How to Ship Aquarium Plants in 5 Easy Steps

Posted by Miles Harrison on 12/08/2022

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Whether you sell aquatic plants for profit or are trying to offload an abundance of fast-growing plants, you’ll be able to reach many more hobbyists if you’re willing to ship. As long as you’re not shipping invasive species throughout the country, shipping aquarium plants is a legal and straightforward way to make some extra cash.

Luckily for hobbyists, shipping aquarium plants is straightforward. In this post, we’re going to cover everything you’ll need to know to get started with shipping aquatic plants.

Light Fish Favorites

Bettas, jade shrimp, clownfish, and more for sale by hobbyists and small businesses

Shipping Aquarium Plants

Platforms such as Light Fish, make it easy for hobbyists to sell plants to one another, but if you’ve just received your first order, you may not be familiar with all of the steps involved with shipping aquarium plants.

You’ll always want to make sure you’re not shipping an invasive species, luckily, most popular plants like taiwan lilies and anubias frazeri are safe to ship, but it’s important to double check that you’re not violating any federal laws.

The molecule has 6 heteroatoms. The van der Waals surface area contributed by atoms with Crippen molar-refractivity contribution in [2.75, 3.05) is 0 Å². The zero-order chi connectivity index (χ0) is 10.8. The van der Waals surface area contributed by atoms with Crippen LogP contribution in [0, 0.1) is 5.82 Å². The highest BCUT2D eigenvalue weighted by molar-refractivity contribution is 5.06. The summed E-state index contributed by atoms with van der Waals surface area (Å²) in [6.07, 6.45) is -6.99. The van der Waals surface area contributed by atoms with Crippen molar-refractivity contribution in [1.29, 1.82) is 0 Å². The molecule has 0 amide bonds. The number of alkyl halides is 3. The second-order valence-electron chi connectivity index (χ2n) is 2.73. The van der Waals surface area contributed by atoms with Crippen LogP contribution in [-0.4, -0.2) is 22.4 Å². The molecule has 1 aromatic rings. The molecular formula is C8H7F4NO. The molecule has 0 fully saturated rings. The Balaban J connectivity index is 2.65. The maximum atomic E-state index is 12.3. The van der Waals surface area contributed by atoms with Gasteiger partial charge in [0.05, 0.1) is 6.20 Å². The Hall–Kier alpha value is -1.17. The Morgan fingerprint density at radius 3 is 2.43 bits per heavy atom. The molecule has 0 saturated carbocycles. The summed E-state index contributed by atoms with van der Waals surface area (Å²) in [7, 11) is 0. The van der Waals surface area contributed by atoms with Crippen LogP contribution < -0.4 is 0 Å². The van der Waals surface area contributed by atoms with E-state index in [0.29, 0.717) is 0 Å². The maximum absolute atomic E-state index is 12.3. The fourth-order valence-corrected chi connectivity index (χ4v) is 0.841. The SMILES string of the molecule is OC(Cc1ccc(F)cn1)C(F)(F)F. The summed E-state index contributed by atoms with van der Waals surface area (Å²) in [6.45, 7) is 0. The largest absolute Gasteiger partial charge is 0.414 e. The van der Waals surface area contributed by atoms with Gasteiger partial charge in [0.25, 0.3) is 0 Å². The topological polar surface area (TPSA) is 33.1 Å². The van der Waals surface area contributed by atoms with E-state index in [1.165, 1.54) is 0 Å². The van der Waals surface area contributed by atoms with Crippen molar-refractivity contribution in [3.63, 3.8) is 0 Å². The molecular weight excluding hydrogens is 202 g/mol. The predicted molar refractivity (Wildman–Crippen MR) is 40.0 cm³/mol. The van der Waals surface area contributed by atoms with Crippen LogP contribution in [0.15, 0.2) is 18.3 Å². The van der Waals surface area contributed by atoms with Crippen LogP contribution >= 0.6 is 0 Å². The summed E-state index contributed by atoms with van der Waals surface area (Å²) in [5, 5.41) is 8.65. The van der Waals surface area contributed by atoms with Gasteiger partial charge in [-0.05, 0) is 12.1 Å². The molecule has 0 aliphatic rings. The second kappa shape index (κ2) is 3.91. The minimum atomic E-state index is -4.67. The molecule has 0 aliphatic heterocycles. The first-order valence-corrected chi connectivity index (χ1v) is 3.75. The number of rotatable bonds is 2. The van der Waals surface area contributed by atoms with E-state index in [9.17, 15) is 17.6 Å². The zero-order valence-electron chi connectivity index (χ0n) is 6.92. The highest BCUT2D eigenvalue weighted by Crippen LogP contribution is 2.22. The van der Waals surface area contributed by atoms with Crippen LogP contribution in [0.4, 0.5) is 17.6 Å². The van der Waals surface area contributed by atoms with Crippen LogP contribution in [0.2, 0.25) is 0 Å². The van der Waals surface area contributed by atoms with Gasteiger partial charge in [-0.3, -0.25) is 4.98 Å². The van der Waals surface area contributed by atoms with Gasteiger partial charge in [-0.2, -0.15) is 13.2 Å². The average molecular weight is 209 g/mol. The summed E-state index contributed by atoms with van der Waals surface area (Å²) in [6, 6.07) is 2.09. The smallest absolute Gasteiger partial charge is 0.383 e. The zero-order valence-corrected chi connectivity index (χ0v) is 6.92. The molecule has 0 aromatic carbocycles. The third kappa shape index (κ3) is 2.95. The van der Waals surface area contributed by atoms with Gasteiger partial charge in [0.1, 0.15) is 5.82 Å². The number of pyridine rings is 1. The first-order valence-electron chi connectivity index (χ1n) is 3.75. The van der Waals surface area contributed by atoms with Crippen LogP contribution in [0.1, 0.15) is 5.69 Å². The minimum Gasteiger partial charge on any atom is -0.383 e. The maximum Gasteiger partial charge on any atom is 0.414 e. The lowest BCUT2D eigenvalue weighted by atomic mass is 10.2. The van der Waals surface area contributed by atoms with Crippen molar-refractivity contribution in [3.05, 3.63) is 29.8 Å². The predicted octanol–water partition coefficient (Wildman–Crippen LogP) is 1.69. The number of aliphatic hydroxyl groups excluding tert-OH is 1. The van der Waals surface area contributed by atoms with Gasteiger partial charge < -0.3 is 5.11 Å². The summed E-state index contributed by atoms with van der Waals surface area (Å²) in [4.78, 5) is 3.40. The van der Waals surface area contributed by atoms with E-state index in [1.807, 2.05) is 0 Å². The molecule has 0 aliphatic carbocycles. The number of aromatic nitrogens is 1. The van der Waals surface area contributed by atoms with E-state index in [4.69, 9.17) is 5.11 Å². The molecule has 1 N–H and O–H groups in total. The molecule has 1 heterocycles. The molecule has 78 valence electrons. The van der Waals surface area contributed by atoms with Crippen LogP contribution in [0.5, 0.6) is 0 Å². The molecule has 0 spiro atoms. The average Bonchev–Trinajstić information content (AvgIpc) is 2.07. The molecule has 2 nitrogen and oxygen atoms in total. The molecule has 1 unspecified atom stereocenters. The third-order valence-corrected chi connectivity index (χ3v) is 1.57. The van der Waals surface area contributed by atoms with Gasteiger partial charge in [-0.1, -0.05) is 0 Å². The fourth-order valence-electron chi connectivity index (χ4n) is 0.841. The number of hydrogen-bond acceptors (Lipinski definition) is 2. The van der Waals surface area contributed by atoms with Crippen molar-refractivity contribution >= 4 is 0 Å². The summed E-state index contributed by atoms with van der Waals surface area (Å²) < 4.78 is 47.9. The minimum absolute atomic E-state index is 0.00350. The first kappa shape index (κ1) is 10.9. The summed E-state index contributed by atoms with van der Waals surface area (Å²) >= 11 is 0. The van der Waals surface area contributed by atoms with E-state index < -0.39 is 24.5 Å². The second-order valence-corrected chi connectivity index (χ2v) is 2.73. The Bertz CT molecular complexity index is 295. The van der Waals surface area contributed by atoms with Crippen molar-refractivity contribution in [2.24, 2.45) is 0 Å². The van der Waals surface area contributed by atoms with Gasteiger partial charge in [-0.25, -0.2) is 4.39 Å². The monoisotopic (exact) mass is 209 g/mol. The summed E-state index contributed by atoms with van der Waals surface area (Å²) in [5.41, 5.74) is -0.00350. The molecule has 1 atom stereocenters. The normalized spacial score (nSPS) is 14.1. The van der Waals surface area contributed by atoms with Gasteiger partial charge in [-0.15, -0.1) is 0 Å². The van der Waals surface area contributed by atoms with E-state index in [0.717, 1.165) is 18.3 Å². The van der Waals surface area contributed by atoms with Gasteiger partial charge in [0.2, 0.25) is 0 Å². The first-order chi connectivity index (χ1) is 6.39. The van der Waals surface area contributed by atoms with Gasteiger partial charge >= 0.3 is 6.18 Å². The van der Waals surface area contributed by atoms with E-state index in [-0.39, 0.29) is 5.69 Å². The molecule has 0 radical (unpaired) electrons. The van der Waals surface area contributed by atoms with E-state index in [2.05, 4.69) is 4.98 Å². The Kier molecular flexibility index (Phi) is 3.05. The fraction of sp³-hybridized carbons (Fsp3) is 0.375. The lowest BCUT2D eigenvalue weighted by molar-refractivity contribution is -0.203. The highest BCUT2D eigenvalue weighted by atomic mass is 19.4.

Once you’ve made sure that your plants are good to go, you can start preparing your supplies.

Image of Aquarium Plants
Petr Kratochvil/
Aquarium plants such as Dwarf Hairgrass are often shipped to customers

Purchasing Supplies

You won’t have to spend much to ship aquarium plants, as the supplies are extremely affordable.

You’ll want to purchase the following if you plan on shipping aquatic plants:

In total, all of these supplies should only cost around $60, and you should end up having plenty of extra supplies for future shipments.

Choosing the Right Plants to Ship

Now that you’ve purchased the correct supplies, you’ll want to select your healthiest plants. Shipping healthy plants will give them the best chance at withstanding any stress they'll encounter during shipping.

Stem plants like hygrophila salicifolia tend to lose leaves as they grow, so if you notice any unhealthy leaves, be sure to trim them off before shipping.

Bleach Dipping Plants

We always recommend bleach dipping your aquatic plants before shipment. Some hobbyists are very picky about what they put into their aquariums. Bleach dipping ensures that any unwanted pests don’t come along for the ride.

Invasive snails and algae can cause be a huge nuisance in aquariums, luckily, a bleach dip is a safe way to remove them.

How To Bleach Dip Plants

Bleaching plants is easy to do, all you need to do is follow the 1:20 ratio, which is 1 part unscented bleach for every 20 parts water.

Completely submerge the plant for no longer than 90 seconds in the mixture and then rinse the plants under tap water for at least one minute.

That’s all there is to it! If you want to further ensure you’ve killed off any algae or pest snails, you can place your plants in a separate quarantine tank for a few weeks and monitor for algae and pest snails.